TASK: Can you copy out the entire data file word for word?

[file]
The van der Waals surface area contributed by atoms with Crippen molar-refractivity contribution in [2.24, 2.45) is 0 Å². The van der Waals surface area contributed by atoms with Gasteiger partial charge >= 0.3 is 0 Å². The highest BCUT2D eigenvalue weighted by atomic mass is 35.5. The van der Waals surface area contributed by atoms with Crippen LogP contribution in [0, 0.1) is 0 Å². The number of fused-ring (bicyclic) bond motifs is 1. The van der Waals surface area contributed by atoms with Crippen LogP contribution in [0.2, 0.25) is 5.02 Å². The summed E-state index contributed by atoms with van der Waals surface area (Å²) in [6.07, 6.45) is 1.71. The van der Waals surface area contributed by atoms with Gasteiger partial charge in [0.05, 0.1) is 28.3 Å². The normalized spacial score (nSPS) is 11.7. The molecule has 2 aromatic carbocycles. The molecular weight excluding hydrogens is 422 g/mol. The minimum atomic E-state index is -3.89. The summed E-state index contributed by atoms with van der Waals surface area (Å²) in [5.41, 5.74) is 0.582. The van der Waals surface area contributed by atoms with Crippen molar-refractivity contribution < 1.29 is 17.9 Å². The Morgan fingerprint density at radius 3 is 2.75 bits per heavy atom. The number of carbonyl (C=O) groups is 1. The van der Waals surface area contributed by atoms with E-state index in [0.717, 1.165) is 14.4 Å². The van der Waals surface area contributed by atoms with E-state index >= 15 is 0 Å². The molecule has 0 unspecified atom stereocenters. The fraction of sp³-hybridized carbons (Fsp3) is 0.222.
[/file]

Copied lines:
The van der Waals surface area contributed by atoms with Crippen molar-refractivity contribution in [2.24, 2.45) is 0 Å². The van der Waals surface area contributed by atoms with Gasteiger partial charge >= 0.3 is 0 Å². The highest BCUT2D eigenvalue weighted by atomic mass is 35.5. The van der Waals surface area contributed by atoms with Crippen LogP contribution in [0, 0.1) is 0 Å². The number of fused-ring (bicyclic) bond motifs is 1. The van der Waals surface area contributed by atoms with Crippen LogP contribution in [0.2, 0.25) is 5.02 Å². The summed E-state index contributed by atoms with van der Waals surface area (Å²) in [6.07, 6.45) is 1.71. The van der Waals surface area contributed by atoms with Gasteiger partial charge in [0.05, 0.1) is 28.3 Å². The normalized spacial score (nSPS) is 11.7. The molecule has 2 aromatic carbocycles. The molecular weight excluding hydrogens is 422 g/mol. The minimum atomic E-state index is -3.89. The summed E-state index contributed by atoms with van der Waals surface area (Å²) in [5.41, 5.74) is 0.582. The van der Waals surface area contributed by atoms with Crippen molar-refractivity contribution < 1.29 is 17.9 Å². The Morgan fingerprint density at radius 3 is 2.75 bits per heavy atom. The number of carbonyl (C=O) groups is 1. The van der Waals surface area contributed by atoms with E-state index in [0.717, 1.165) is 14.4 Å². The van der Waals surface area contributed by atoms with E-state index >= 15 is 0 Å². The molecule has 0 unspecified atom stereocenters. The fraction of sp³-hybridized carbons (Fsp3) is 0.222.